How to plan a funeral

funeral planning

by Emily Gilbert |

Nobody ever wants to plan a funeral but sadly it's an experience many of us must go through to give our loved ones the send-off they deserve. It's an understandably overwhelming and sometimes stressful time, especially while still grieving, but our guide on how to plan a funeral aims to help make it as smooth and as easy to understand as possible.

What are the steps to planning a funeral?

The steps to arranging a funeral are broken down into sections. "Initially, a family will instruct a funeral director who will then offer them some guidance on what needs to be done first, such as registration," explains Emma Tipler, Funeral Director at Cooper & Son, part of C.P.J. Field. "We would then send some information on things to consider when planning a funeral so the family are prepared for what is discussed in the initial arrangement meeting. We then meet with the family and take them through everything around planning the day, from choosing a date and organising the transport, to selecting a coffin, flowers and orders of service."

How do I choose a funeral director?

This decision is completely at the discretion of the family. Some people often go by recommendations of friends or family who might point them in the direction of a funeral director they have used before, and they trust to recommend. "If you haven’t had to arrange a funeral before then my advice would be to do your research," Emma recommends. "Check prices for competitors and ensure that you are choosing the right funeral director that offers the services you wish. There is no rush in making the decision. Often, we will advise families to check other services in the area to make sure they are happy and reading online google reviews are a good indication of the kind of service you are likely to get."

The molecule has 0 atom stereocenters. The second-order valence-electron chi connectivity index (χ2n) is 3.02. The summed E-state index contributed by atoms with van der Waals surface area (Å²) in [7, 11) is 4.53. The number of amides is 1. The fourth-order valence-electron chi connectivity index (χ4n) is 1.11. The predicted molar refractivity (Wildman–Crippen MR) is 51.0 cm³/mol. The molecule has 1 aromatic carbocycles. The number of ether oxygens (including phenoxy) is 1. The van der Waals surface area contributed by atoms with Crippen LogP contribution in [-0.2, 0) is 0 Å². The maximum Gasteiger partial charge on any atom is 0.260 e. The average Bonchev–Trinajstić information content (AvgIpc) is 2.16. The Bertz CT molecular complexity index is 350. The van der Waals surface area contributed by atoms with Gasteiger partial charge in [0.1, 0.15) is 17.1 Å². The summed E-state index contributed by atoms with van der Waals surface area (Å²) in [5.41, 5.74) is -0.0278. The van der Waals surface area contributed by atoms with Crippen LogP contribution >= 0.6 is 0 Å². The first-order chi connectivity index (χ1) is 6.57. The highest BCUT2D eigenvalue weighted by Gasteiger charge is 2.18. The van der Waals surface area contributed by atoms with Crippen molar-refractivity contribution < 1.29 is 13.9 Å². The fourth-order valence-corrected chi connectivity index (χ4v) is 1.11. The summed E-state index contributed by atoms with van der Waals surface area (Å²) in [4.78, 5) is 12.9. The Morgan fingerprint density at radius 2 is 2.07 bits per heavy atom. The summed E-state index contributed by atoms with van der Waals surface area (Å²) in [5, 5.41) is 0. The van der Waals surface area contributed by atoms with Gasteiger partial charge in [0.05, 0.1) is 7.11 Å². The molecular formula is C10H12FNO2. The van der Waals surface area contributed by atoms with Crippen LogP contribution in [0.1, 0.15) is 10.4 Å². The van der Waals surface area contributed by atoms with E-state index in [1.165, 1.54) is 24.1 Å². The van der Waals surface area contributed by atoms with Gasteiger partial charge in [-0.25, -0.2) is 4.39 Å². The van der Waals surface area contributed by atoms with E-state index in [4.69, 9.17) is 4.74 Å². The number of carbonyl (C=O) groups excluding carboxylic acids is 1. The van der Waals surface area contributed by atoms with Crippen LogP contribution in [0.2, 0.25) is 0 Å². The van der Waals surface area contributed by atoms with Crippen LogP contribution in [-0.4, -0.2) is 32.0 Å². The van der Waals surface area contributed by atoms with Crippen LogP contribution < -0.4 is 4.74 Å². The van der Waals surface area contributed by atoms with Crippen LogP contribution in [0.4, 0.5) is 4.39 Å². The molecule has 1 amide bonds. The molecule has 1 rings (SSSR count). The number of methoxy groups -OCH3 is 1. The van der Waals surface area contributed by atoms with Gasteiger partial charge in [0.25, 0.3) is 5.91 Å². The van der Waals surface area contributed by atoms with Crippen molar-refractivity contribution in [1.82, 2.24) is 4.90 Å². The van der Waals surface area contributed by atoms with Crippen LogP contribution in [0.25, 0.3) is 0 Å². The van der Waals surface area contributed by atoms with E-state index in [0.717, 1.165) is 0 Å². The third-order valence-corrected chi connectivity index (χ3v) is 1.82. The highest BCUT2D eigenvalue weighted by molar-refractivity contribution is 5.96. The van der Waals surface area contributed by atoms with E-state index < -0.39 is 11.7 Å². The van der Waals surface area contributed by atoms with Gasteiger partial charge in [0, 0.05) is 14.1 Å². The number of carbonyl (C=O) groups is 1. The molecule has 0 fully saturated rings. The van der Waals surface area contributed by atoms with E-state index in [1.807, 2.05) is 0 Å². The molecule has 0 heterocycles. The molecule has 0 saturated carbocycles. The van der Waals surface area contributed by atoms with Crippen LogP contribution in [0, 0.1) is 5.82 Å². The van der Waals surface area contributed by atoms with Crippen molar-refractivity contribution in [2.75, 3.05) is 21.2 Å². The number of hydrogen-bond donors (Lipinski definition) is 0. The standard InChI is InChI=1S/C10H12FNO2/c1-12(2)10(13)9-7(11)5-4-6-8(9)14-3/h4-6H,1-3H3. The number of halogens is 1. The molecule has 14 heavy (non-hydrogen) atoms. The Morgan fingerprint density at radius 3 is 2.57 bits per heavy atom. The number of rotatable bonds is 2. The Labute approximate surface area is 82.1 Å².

How to choose between a burial or cremation

This is understandably a personal choice, often made by a person prior to them dying. One thing to take into consideration is what happens after the burial or cremation. "In both cases, there are additional things to be considered," says Emma. "For a burial, the family will need to bear in mind that a memorial may want to be arranged in the way of a headstone. In addition, some families choose to have a burial because there is a physical place to visit and reflect where they know they can still go and see their loved one. Likewise, with cremation, there will be ashes that will follow, and these also present a category of ways to be handled, including the choice of having ashes placed into a small keepsake such as an item of jewellery." You should consider what you and your family want long term in order to decide what is best.

How much do funerals cost?

A funeral can be as inexpensive as you want it to be. To have a meaningful goodbye, you don’t have to spend a lot of money.

"Any good funeral director will present a potential client with a full price list of services that can be offered. This ensures they are aware of any costs prior to committing and instructing a funeral director,' says Emma. "Usually, a standard price of professional fees will be charged by funeral directors for carrying out services associated with the funeral itself. This includes all the administration charges, the continued care and preparation of the deceased person to include them being brought into our care, the services of the funeral director on the day and the provision of the team required to do so."